In the Joint Outcome Study (JOS; ClinicalTrials.gov Identifier: NCT00207597), children with severe hemophilia A who received prophylactic treatment with factor VIII (FVIII) showed greater joint health compared with participants who received episodic FVIII treatment for bleeding.

Results of the original JOS analysis varied within treatment arms, and reasons for variation were explored in a recent secondary analysis of the JOS, with results reported in the journal Haemophilia.

In this secondary analysis, multiple plasma components from participants of the JOS were evaluated in conjunction with treatment characteristics and joint outcomes. Sixty-five toddlers had been randomly assigned to be given either prophylactic FVIII (32 patients) or enhanced episodic FVIII for bleeding (33 patients).

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Based on magnetic resonance imaging results upon study exit at age 6 years, the episodic treatment arm showed 10.5 (95% CI, 2.1-51.9; P =.004) times the odds of joint failure compared with the prophylaxis arm.

Treatment arm and FVIII trough level were the only examined features that were shown to significantly affect joint failure in univariate logistic regression analysis. In univariate analysis, the odds of joint failure decreased by 0.18 (95% CI, 0.05-0.68; P =.012) with each 1% rise in FVIII trough level.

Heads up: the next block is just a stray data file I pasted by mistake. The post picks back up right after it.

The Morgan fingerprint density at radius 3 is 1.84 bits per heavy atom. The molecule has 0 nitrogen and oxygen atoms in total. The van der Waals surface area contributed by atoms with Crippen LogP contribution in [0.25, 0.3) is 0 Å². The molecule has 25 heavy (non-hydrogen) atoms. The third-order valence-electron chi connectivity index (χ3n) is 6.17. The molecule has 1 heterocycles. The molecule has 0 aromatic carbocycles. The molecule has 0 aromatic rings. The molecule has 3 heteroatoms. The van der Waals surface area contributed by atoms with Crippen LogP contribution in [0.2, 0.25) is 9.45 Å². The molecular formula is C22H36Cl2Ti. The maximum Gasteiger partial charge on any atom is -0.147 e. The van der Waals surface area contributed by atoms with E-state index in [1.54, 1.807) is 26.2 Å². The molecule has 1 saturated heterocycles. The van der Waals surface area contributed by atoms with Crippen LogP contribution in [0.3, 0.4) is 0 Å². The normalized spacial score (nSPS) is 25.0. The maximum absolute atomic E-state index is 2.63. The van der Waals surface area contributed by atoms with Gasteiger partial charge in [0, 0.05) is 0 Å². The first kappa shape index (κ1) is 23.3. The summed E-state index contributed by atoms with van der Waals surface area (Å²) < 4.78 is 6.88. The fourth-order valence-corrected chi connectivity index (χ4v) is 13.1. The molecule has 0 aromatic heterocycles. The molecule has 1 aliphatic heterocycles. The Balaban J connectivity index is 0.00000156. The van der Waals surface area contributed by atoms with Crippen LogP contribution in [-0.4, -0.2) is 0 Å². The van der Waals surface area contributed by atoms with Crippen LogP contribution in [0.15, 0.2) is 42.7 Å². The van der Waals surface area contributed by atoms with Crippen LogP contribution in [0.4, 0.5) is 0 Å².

The significance of the relationship between FVIII trough level and joint failure disappeared in multivariate analysis when adjusted for treatment group (P =.12). FVIII trough level itself significantly covaried with prophylactic treatment (P <.0001).

Treatment group was the most influential parameter in multivariate analysis of joint failure, with analysis adjusted for treatment adherence. In this analysis, episodic treatment gave an odds ratio of 18.59 (95% CI, 2.50-138.1; P =.0043) for joint failure in comparison with prophylactic treatment.

Though the study did not determine reasons for variation within each treatment arm of the JOS, it reinforced the effect of prophylaxis on joint outcomes. “Prophylaxis remains the most important treatment regimen for maintaining joint health in patients with severe hemophilia A,” stated the study authors.

Reference

  1. Warren BB, Jacobson L, Kempton C, et al. Factor VIII prophylaxis effects outweigh other hemostasis contributors in predicting severe haemophilia A joint outcomes [published online May 21, 2019]. Haemophilia. doi: 10.1111/hae.13778